Organic Syntheses, Coll. Vol. 1, p.537 (1941); Vol. 6, p.96 (1926).
To a cold solution of 80 g. (2 moles) of sodium hydroxide
in 500 cc. of water in a 1-l. flask
is added 50 g. (0.266 mole) of gallic acid
. The flask is immediately tightly stoppered (Note 1)
, and the mixture shaken occasionally until all the acid has dissolved; 89 g. (67 cc.) of dimethyl sulfate (0.71 mole)
is then added (Note 2)
and the flask is shaken for twenty minutes, being cooled by means of cold water in order that the temperature does not rise above 30–35°. Occasionally the stopper is raised to release any pressure. A second portion of 89 g. of dimethyl sulfate
is then added and shaking continued for ten minutes longer. During this second addition the temperature may rise to 40–45°.
The flask is then fitted with a reflux condenser
and the contents boiled for two hours. In order to saponify the small amount of ester which is produced, a solution of 20 g. of sodium hydroxide
in 30 cc. of water is then added and boiling continued for two additional hours. The reaction mixture is then cooled and acidified with dilute hydrochloric acid
; the precipitated trimethylgallic acid
is filtered with suction and washed well with cold water. The product, which melts at 157–160°
, is sufficiently pure for many purposes. It weighs 50–52 g.
per cent of the theoretical amount). It may be purified by recrystallization from 2 l. of boiling water with the use of decolorizing carbon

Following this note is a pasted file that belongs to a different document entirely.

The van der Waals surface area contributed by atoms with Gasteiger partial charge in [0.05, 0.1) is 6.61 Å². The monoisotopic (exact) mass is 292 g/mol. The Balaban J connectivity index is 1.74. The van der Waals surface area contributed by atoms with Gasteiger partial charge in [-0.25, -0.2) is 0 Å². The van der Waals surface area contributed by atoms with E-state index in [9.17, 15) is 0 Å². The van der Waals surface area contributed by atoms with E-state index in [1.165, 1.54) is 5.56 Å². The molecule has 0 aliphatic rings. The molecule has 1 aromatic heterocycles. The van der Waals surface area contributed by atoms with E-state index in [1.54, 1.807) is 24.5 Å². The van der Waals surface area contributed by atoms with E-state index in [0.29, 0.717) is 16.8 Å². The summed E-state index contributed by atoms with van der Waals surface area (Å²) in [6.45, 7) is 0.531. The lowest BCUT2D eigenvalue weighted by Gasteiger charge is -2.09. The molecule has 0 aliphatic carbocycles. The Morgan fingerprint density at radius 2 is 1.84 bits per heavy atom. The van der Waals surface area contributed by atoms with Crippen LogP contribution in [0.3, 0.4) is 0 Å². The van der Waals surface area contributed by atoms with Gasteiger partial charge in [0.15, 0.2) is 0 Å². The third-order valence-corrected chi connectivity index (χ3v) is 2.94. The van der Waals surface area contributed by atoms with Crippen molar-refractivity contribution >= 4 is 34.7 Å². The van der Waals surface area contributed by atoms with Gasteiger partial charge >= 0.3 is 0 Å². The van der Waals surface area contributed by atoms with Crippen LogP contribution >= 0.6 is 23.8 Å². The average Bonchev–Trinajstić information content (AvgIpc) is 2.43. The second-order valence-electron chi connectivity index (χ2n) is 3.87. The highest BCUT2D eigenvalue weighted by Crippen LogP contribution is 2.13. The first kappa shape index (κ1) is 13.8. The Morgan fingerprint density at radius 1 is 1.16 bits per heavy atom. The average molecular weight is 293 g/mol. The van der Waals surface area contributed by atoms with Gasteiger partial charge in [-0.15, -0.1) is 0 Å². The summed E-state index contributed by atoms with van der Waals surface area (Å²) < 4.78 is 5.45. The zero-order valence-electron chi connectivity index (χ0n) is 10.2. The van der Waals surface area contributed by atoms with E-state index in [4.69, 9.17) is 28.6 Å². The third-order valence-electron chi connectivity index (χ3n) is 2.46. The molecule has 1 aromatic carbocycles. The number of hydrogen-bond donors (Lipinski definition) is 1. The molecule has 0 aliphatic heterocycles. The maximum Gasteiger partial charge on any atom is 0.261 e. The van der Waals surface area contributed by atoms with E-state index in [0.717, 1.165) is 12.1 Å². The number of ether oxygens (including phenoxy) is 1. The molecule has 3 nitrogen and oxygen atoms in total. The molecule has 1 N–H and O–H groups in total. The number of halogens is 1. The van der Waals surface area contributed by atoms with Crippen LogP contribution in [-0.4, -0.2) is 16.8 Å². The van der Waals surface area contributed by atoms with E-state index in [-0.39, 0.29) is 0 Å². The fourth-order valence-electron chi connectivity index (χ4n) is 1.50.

, the filtration being carried out in a steam-jacketed funnel
. In this way 41–43 g. (Note 3)
of colorless needles melting at 167°
The alkaline solution immediately darkens somewhat, owing to the presence of dissolved air; further oxidation must be limited by preventing access of air to the mixture. This is particularly necessary during the early stages; with increasing methylation the tendency to absorb oxygen
falls off rapidly. Sodium bisulfite
has been recommended to prevent oxidation during methylation.1
Access of air may be prevented in an apparatus that permits of mechanical stirring. For this purpose a three-necked flask
is provided with a mechanical stirrer
, separatory funnel
, and Bunsen valve
. The valve is made by cutting a vertical slit in a piece of rubber tubing, closed at one end by a solid glass plug or pinchcock
and attached at the other end to a piece of glass tubing contained in a stopper. Such a valve acts in one direction, permitting release of gas pressure. A guard tube filled with sodium hyposulfite
has been used to exclude oxygen
The toxic nature of methyl sulfate
must always be borne in mind. Ammonia
is a specific antidote for methyl sulfate
and should be kept at hand to destroy any of the ester accidentally spilled.
A further quantity can be recovered by concentrating the mother liquor. The residue of decolorizing carbon
is also likely to contain an appreciable proportion of trimethylgallic acid
, which can be extracted by boiling it with the mother liquor.
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